La Bodega gifted us with a beer from Estonia this month. Estonia! If you’re like me, here’s a map to paint a clear picture.
What I found more interesting was Chris Pilkington of Scotland’s Brewdog joined the Põhjala team. The creative collaborations are going to be endless.
The beer itself was dark brown and opaque. The scent was fruit and molasses. The mouthfeel was surprisingly light and the first taste was also surprisingly syrupy. The second tasting gave me a more complete picture. The malt comes in and balances the sweet. Cocoa and coffee flavors abound, but lean toward a bitter finish.
I think this was a beer which would have been better after a sturdy meal. Even the bottle says to enjoy “as a dessert at the end of a decadent meal”. I feel that if given enough food flavor, this porter would cut through and finish the evening quite nicely.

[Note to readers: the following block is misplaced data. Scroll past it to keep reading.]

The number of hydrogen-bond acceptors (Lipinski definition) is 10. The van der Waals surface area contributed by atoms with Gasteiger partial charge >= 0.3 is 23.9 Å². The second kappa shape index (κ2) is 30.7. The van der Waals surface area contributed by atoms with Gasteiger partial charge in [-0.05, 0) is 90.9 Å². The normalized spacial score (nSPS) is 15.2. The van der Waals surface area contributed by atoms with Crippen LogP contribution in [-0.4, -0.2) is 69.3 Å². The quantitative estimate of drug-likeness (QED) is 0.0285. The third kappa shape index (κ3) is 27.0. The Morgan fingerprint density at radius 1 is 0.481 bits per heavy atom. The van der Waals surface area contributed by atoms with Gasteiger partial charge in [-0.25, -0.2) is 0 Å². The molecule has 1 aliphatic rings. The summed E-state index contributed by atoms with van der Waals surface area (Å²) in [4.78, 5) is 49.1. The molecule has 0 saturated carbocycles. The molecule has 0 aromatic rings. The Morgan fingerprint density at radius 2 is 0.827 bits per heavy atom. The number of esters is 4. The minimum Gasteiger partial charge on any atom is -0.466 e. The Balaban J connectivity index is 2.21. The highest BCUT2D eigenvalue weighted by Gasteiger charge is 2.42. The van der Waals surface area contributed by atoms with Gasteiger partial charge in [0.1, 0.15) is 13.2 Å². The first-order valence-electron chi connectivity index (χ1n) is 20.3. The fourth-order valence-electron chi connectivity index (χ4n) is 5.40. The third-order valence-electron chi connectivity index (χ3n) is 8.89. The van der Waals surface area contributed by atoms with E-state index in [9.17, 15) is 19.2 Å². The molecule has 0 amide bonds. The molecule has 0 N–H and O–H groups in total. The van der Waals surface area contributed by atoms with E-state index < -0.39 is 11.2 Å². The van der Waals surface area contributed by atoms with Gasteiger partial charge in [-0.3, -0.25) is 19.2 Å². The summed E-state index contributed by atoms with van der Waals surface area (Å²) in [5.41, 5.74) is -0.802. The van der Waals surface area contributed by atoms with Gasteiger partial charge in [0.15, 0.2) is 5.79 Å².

I received a real surprise in my beer club selection from La Bodega– Agrarian Hop Farm Ales Cherry Bomb Chile Porter. The “cherry” part concerned me a bit. I’ve had other cherry offerings that were very tart. I was, however, intrigued by the “chile” part. I was further encouraged when I read the bottle and learned the chiles were from the brewery’s neighbor. It’s nice to be able to get fresh chiles right next door!
The label gave a very accurate pitch. There was only a slight head once poured, and the color was a deep ebony. There were smells of dark coffee and pepper. I will concede that I love pepper beers, and the scent may only have been detectable to me due to that. The mouthfeel was thick and almost syrupy, but without any sense of barleywine. Although it coated my mouth well, I did wish it was a bit lighter. A low carbonation made the chile heat slightly more interactive on the palate.